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Since the early 1980s, British artist and filmmaker John Akomfrah has offered up some of the strongest aesthetic responses to the intersecting discourses of history, identity, and culture for those excluded from power. Alongside such famed New Left intellectuals as Richard Hoggart and Stuart Hall who through their work made it impossible to ignore the role…

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Along with the documentary Advanced Style about women of a certain age with enviable, age-resistant personal style, Westwood: Punk, Icon, Activist joins the ranks of films about badass oldies, in this case 77-year-old punk rock British designer Vivienne Westwood, the woman who famously dressed the Sex Pistols, collaborated with Situationist provocateur Malcom McLaren on turning…

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“Outliers and American Vanguard Art”—from the title, it is not immediately clear that this exhibition reconsiders art often referred to as outsider, visionary, or folk, in order to examine its relationship to the development of modern art in America. Curator Lynne Cooke chose the term “outlier” to counter the dismissive or limiting connotations that previous…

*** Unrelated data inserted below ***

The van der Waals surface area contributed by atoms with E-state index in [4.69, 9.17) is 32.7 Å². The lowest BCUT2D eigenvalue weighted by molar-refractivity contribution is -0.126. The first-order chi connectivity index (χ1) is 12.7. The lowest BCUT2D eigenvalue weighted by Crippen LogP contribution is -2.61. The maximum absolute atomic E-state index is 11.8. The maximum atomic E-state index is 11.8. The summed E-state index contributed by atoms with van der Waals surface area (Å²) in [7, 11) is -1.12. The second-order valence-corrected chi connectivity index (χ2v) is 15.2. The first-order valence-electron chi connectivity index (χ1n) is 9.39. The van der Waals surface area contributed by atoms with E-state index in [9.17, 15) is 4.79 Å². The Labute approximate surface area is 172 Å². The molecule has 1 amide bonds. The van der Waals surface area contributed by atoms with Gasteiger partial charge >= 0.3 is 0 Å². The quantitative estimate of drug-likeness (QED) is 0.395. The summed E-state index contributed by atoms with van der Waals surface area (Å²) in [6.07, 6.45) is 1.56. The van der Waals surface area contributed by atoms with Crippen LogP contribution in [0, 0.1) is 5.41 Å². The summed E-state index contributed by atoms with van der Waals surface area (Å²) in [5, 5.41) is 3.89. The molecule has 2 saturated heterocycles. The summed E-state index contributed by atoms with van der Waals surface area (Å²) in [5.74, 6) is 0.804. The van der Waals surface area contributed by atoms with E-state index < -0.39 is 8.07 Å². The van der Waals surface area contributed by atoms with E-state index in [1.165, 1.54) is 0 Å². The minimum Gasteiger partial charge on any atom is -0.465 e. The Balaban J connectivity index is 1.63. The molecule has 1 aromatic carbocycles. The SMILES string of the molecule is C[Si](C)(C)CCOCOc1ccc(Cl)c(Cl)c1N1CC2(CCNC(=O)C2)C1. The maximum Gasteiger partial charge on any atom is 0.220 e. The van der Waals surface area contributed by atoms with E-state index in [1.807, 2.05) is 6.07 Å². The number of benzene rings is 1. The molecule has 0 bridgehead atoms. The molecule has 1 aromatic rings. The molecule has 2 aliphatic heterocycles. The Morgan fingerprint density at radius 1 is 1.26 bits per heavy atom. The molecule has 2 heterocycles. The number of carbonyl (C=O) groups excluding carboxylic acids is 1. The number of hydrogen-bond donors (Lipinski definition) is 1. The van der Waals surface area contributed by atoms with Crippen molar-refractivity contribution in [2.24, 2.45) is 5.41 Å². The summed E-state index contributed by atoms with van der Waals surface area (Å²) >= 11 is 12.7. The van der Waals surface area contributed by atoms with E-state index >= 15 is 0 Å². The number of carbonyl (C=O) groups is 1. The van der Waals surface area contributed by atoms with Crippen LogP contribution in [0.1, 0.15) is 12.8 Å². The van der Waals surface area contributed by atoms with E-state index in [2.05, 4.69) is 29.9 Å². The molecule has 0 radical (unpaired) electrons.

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When artist and writer John Berger died on January 2, 2017, the art world paused to remember the man, but also to remember his groundbreaking book and BBC television series “Ways of Seeing.” In Nashville, Third Man Records (owned by musician Jack White) even held a 16mm screening of the entire series a few months…

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In Rachel Kushner’s electrifying 2013 novel The Flamethrowers, about a young woman who falls in with a fictionalized crew of post-conceptualists in 1970s New York, an artist tells the unnamed protagonist, “You don’t have to immediately become an artist… You have the luxury of time. You’re young. Young people are doing something even when they’re…